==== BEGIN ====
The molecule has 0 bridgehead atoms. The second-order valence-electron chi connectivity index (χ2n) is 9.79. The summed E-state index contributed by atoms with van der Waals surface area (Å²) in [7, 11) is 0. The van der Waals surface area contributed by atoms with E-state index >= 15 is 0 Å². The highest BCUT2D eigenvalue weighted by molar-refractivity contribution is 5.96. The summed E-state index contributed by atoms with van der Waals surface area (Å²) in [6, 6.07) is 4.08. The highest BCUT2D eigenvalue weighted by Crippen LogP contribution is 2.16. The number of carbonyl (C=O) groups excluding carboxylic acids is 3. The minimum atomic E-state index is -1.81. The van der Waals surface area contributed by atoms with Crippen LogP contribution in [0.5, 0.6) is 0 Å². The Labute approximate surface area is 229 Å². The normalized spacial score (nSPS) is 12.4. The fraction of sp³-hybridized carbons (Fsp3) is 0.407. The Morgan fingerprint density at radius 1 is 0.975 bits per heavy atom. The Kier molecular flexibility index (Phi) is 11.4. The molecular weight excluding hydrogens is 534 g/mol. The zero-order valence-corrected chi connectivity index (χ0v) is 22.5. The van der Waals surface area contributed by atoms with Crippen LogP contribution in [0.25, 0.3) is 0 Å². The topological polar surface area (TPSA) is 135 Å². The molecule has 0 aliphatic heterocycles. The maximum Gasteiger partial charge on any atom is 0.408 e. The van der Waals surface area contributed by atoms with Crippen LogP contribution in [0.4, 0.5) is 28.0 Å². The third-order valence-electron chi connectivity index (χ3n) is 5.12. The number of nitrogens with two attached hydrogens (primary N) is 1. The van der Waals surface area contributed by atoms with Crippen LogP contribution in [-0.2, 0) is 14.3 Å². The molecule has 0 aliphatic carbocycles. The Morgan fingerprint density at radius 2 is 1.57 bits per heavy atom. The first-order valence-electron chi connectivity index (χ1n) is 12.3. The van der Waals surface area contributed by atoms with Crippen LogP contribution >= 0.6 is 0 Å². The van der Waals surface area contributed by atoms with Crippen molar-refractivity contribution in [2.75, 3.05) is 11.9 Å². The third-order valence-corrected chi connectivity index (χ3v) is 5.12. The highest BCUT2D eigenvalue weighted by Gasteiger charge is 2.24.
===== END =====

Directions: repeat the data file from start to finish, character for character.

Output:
The molecule has 0 bridgehead atoms. The second-order valence-electron chi connectivity index (χ2n) is 9.79. The summed E-state index contributed by atoms with van der Waals surface area (Å²) in [7, 11) is 0. The van der Waals surface area contributed by atoms with E-state index >= 15 is 0 Å². The highest BCUT2D eigenvalue weighted by molar-refractivity contribution is 5.96. The summed E-state index contributed by atoms with van der Waals surface area (Å²) in [6, 6.07) is 4.08. The highest BCUT2D eigenvalue weighted by Crippen LogP contribution is 2.16. The number of carbonyl (C=O) groups excluding carboxylic acids is 3. The minimum atomic E-state index is -1.81. The van der Waals surface area contributed by atoms with Crippen LogP contribution in [0.5, 0.6) is 0 Å². The Labute approximate surface area is 229 Å². The normalized spacial score (nSPS) is 12.4. The fraction of sp³-hybridized carbons (Fsp3) is 0.407. The Morgan fingerprint density at radius 1 is 0.975 bits per heavy atom. The Kier molecular flexibility index (Phi) is 11.4. The molecular weight excluding hydrogens is 534 g/mol. The zero-order valence-corrected chi connectivity index (χ0v) is 22.5. The van der Waals surface area contributed by atoms with Crippen LogP contribution in [0.25, 0.3) is 0 Å². The topological polar surface area (TPSA) is 135 Å². The molecule has 0 aliphatic heterocycles. The maximum Gasteiger partial charge on any atom is 0.408 e. The van der Waals surface area contributed by atoms with Crippen LogP contribution in [0.4, 0.5) is 28.0 Å². The third-order valence-electron chi connectivity index (χ3n) is 5.12. The number of nitrogens with two attached hydrogens (primary N) is 1. The van der Waals surface area contributed by atoms with Crippen LogP contribution in [-0.2, 0) is 14.3 Å². The molecule has 0 aliphatic carbocycles. The Morgan fingerprint density at radius 2 is 1.57 bits per heavy atom. The first-order valence-electron chi connectivity index (χ1n) is 12.3. The van der Waals surface area contributed by atoms with Crippen LogP contribution >= 0.6 is 0 Å². The van der Waals surface area contributed by atoms with Crippen molar-refractivity contribution in [2.75, 3.05) is 11.9 Å². The third-order valence-corrected chi connectivity index (χ3v) is 5.12. The highest BCUT2D eigenvalue weighted by Gasteiger charge is 2.24.